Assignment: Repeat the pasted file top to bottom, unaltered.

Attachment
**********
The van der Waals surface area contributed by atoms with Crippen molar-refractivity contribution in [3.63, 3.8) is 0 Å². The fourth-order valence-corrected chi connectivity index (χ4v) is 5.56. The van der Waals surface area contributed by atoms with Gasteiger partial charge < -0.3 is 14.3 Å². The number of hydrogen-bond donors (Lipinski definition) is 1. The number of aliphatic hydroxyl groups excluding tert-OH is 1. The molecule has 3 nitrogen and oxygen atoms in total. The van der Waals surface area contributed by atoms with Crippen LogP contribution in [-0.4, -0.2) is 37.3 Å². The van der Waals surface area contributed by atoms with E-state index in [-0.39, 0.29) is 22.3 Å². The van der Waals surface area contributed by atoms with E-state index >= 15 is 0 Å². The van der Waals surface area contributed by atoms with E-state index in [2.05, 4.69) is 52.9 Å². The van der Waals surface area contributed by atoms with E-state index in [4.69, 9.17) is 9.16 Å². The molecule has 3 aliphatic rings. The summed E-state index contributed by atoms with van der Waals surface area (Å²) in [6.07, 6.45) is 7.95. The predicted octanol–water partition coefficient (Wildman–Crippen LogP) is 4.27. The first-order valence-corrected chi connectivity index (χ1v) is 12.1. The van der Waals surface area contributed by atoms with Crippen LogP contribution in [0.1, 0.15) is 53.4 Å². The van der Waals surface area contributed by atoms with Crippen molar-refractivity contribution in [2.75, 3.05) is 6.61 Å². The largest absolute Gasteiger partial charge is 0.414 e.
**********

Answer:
The van der Waals surface area contributed by atoms with Crippen molar-refractivity contribution in [3.63, 3.8) is 0 Å². The fourth-order valence-corrected chi connectivity index (χ4v) is 5.56. The van der Waals surface area contributed by atoms with Gasteiger partial charge < -0.3 is 14.3 Å². The number of hydrogen-bond donors (Lipinski definition) is 1. The number of aliphatic hydroxyl groups excluding tert-OH is 1. The molecule has 3 nitrogen and oxygen atoms in total. The van der Waals surface area contributed by atoms with Crippen LogP contribution in [-0.4, -0.2) is 37.3 Å². The van der Waals surface area contributed by atoms with E-state index in [-0.39, 0.29) is 22.3 Å². The van der Waals surface area contributed by atoms with E-state index >= 15 is 0 Å². The van der Waals surface area contributed by atoms with E-state index in [2.05, 4.69) is 52.9 Å². The van der Waals surface area contributed by atoms with E-state index in [4.69, 9.17) is 9.16 Å². The molecule has 3 aliphatic rings. The summed E-state index contributed by atoms with van der Waals surface area (Å²) in [6.07, 6.45) is 7.95. The predicted octanol–water partition coefficient (Wildman–Crippen LogP) is 4.27. The first-order valence-corrected chi connectivity index (χ1v) is 12.1. The van der Waals surface area contributed by atoms with Crippen LogP contribution in [0.1, 0.15) is 53.4 Å². The van der Waals surface area contributed by atoms with Crippen molar-refractivity contribution in [2.75, 3.05) is 6.61 Å². The largest absolute Gasteiger partial charge is 0.414 e.